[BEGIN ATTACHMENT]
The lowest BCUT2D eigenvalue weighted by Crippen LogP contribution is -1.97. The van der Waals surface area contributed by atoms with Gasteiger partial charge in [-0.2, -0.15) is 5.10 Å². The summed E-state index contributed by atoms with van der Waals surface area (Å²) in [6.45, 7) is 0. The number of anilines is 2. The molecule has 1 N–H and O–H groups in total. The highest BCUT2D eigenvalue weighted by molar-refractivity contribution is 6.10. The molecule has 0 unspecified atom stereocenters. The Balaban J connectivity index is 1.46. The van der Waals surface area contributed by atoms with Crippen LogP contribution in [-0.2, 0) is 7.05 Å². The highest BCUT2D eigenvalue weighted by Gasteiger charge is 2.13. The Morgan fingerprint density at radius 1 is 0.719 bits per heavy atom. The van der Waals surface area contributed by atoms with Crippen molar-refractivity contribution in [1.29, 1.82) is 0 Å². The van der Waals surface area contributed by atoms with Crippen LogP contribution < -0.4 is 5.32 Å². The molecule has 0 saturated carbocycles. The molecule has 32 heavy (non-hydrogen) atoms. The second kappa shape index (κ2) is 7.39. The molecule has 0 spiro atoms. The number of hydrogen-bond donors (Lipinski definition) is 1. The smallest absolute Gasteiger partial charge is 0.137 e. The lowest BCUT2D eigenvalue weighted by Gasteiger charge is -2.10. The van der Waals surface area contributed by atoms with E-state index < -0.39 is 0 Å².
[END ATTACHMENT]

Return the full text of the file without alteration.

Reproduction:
The lowest BCUT2D eigenvalue weighted by Crippen LogP contribution is -1.97. The van der Waals surface area contributed by atoms with Gasteiger partial charge in [-0.2, -0.15) is 5.10 Å². The summed E-state index contributed by atoms with van der Waals surface area (Å²) in [6.45, 7) is 0. The number of anilines is 2. The molecule has 1 N–H and O–H groups in total. The highest BCUT2D eigenvalue weighted by molar-refractivity contribution is 6.10. The molecule has 0 unspecified atom stereocenters. The Balaban J connectivity index is 1.46. The van der Waals surface area contributed by atoms with Crippen LogP contribution in [-0.2, 0) is 7.05 Å². The highest BCUT2D eigenvalue weighted by Gasteiger charge is 2.13. The Morgan fingerprint density at radius 1 is 0.719 bits per heavy atom. The van der Waals surface area contributed by atoms with Crippen molar-refractivity contribution in [1.29, 1.82) is 0 Å². The van der Waals surface area contributed by atoms with Crippen LogP contribution < -0.4 is 5.32 Å². The molecule has 0 saturated carbocycles. The molecule has 32 heavy (non-hydrogen) atoms. The second kappa shape index (κ2) is 7.39. The molecule has 0 spiro atoms. The number of hydrogen-bond donors (Lipinski definition) is 1. The smallest absolute Gasteiger partial charge is 0.137 e. The lowest BCUT2D eigenvalue weighted by Gasteiger charge is -2.10. The van der Waals surface area contributed by atoms with E-state index < -0.39 is 0 Å².